Kaspersky Lab Executive Arrested For Treason
Jan 27, 2017 02:04 AM EST
At Kaspersky Lab, Russia's largest antivirus provider, a top investigator, has been arrested in an investigation carried out regarding treason. The move stunned security researchers as the crime carries heavy sentences if conviction ensues.
According to Kommersant reports on Wednesday, the head of the Kaspersky Lab's investigations unit, Ruslan Stoyanov, was arrested in December. The Russian paper added that the same probe also caused the arrest of a division head of FSB, the Russian intelligence service, Sergei Mikhailov.
Stoyanov of Kaspersky was majorly involved in the response and investigation of crimes related to hacking when, in 2012, he joined the Moscow-based AV company. The LinkedIn profile of the suspect provides evidence that he served in the cybercrime unit as a major in Russia's Ministry of Interior dating 2000 to 2006.
Company officials released a statement after the report in which they stated that "the case against this employee does not involve Kaspersky Lab." They further added, "The employee, who is Head of the Computer Incidents Investigation Team, is under investigation for a period predating his employment at Kaspersky Lab. We do not possess details of the investigation. The work of Kaspersky Lab's Computer Incidents Investigation Team is unaffected by these developments."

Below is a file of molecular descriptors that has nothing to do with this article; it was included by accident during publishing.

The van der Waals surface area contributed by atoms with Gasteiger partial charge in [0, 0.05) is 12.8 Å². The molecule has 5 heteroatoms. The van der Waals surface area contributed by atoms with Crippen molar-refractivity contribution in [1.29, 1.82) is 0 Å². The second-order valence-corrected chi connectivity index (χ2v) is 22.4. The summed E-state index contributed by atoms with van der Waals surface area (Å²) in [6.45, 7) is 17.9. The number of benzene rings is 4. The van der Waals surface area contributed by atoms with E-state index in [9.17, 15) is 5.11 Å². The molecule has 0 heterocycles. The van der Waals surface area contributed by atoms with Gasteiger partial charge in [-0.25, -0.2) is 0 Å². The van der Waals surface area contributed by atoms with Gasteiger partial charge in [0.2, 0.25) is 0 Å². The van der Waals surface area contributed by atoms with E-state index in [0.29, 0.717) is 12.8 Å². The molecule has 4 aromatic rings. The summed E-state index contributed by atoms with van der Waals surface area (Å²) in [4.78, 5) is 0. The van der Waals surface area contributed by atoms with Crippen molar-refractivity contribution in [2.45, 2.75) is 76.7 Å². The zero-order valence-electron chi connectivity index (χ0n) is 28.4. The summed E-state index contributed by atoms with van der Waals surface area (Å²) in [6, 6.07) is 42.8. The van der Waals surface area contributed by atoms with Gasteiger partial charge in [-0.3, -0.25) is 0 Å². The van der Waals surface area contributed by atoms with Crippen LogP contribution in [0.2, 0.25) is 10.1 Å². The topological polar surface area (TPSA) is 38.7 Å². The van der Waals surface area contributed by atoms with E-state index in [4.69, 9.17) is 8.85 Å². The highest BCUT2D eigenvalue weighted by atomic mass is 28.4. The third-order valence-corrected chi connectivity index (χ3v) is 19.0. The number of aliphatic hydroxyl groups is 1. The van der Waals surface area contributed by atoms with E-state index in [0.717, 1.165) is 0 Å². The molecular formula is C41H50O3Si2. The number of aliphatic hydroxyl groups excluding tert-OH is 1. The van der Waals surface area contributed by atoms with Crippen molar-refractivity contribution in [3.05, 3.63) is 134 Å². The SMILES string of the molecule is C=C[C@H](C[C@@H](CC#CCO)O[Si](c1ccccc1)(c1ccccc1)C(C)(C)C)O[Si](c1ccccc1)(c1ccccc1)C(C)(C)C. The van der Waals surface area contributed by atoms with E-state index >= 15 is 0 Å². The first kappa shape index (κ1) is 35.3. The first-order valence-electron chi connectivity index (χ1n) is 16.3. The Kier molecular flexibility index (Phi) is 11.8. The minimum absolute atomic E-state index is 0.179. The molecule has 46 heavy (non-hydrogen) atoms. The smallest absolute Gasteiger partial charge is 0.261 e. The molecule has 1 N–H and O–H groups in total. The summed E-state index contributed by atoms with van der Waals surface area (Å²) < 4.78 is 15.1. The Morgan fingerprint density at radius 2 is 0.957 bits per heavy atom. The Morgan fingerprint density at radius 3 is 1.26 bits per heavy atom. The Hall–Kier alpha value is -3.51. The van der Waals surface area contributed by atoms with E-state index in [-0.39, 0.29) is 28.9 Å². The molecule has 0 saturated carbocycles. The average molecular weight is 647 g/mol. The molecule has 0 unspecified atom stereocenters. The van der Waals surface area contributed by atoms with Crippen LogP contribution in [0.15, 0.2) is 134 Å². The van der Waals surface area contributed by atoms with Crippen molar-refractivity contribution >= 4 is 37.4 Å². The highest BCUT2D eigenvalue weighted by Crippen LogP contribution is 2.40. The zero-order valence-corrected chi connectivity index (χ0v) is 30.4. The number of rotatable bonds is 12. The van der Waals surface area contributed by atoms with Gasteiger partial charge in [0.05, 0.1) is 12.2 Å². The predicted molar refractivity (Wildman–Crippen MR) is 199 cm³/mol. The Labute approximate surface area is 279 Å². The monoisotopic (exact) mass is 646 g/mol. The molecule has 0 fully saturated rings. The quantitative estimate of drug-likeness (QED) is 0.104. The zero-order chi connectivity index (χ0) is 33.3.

Stoyanov penned down three posts for Kaspersky Lab's Securelist blog in the past 15 months. The posts involved crime conducted within Russia which was financially motivated. The maximum penalty in Russia for treason is unclear.
Article 275 in the Russian criminal code saw the charges filed under. It is a very broad statute that declares individuals to be open to treason charges for providing assistance to an international organization, foreign state or any party considered hostile to the government.
The assistance can be technical, financial, advisory or otherwise. The news that Stoyanov was also a US intelligence officers' source who eventually concluded that the hacking of the 2016 US presidential election was Russian-based comes as a shock.
The specifics behind the investigation are not clear but they whatever they are, the result will definitely cause individuals in Russia and elsewhere to "self-censor potentially sensitive findings".